The second suit was filed by the State of Alabama, on the same grounds, but with a twist. It is arguing that the consultation must be specific, not general. In other words, the federal government can’t simply send general information to the National Governor’s Association. Alabama wants the individual files of all of the refugees being sent to the state so it can make an independent determination of security risks. It wants the medical files as well.

Just last week, the Tennessee Senate passed a resolution to require a state lawsuit to stop refugees being placed in Tennessee. But it’s argument is based on the 10th Amendment which states that powers not delegated to the federal government are left to the State – and since Tennessee withdrew from the Refugee Resettlement program in 2008, the federal government has continued resettlement in the state. The state is arguing that the federal government is overstepping its authority because resettlement is causing the state to incur cost by providing social services.

Even if it is successful, the suit will only apply to refugees being initially placed within the state. Once a refugee is resettled, there is freedom to travel to any other state and receive social services.

This is a fast moving area and other states like Indiana have approached it differently. Rather than filing a lawsuit, the Governor issued an order that barred state agencies from helping Syrian refugees resettle in Indiana. Four days ago, a federal judge blocked the order because it “clearly discriminates” against refugees from Syria. Four Syrians were placed in Indiana in January, with plans to settle an additional 200 this year.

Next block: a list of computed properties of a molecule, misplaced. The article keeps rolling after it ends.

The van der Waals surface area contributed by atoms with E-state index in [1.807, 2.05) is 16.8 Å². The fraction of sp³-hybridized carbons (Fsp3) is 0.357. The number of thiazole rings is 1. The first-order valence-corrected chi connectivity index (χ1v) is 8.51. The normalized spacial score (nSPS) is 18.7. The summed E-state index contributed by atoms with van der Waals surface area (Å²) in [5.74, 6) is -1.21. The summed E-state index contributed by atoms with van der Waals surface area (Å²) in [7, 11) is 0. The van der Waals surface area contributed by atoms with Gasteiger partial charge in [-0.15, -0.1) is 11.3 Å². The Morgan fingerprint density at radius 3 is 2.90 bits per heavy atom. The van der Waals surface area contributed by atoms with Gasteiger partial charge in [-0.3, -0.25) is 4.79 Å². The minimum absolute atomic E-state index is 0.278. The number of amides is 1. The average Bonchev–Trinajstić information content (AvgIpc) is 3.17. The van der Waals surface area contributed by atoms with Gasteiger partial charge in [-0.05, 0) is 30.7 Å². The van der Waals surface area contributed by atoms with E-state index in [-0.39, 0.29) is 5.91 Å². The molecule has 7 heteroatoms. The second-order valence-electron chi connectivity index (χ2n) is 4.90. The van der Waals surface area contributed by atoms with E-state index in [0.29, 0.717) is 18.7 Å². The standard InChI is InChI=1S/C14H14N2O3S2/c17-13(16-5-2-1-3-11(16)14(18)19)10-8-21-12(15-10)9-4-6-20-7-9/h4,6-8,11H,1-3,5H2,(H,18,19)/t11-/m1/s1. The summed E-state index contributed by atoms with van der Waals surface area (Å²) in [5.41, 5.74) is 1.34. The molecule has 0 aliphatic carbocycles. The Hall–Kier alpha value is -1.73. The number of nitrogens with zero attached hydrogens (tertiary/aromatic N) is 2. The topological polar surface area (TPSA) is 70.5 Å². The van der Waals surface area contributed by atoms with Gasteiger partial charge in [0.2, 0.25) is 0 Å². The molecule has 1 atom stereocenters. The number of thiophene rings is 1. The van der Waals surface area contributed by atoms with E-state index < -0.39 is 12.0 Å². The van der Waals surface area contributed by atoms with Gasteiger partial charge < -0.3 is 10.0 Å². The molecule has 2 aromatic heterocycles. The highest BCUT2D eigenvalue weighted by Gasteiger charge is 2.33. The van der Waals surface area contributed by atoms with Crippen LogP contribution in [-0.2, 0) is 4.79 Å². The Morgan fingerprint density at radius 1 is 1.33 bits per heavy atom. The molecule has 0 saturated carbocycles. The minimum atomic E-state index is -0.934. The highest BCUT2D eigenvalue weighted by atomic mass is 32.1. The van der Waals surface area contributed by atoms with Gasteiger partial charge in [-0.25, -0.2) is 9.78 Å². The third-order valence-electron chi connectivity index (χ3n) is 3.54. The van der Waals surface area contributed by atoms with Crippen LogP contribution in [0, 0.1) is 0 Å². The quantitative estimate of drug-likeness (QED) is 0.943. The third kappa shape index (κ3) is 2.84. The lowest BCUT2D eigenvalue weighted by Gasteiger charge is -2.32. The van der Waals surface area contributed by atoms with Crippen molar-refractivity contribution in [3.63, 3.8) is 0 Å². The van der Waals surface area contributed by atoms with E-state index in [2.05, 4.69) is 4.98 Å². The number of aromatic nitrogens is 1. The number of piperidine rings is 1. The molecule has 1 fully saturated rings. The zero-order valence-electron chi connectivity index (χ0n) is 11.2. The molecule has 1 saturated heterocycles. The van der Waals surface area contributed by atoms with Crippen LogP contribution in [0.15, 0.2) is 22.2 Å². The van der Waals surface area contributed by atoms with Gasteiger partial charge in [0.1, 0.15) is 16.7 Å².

More than two dozen states have taken similar action to withhold funds. The governor of Indiana is going to appeal.

One last thought. It is important to understand the difference between a refugee and an asylum seeker. A refugee is a person who has left his or her home country and is unwilling or unable to return due to persecution based on race, religion, political views or belonging to a certain social group. They are outside the United States.

If a person comes here legally through the visa process, or illegally, an asylum application may be filed for the same reasons. The difference is that for all of those who do not file an asylum application, there is no vetting process. About 30% of those who enter the southern border are not from Mexico.

Between 2012 and 2014, 5,280 Syrians filed asylum applications, and 1,986 were granted.

  1. Syrians have other relief, once they make it to the US.
  1. If they were here on March 29, 2012 they were granted TPS
  2. Once they enter the US, an asylum application has to be filed within one year, but if they are late they can file for withholding of removal or protection under the Convention Against Torture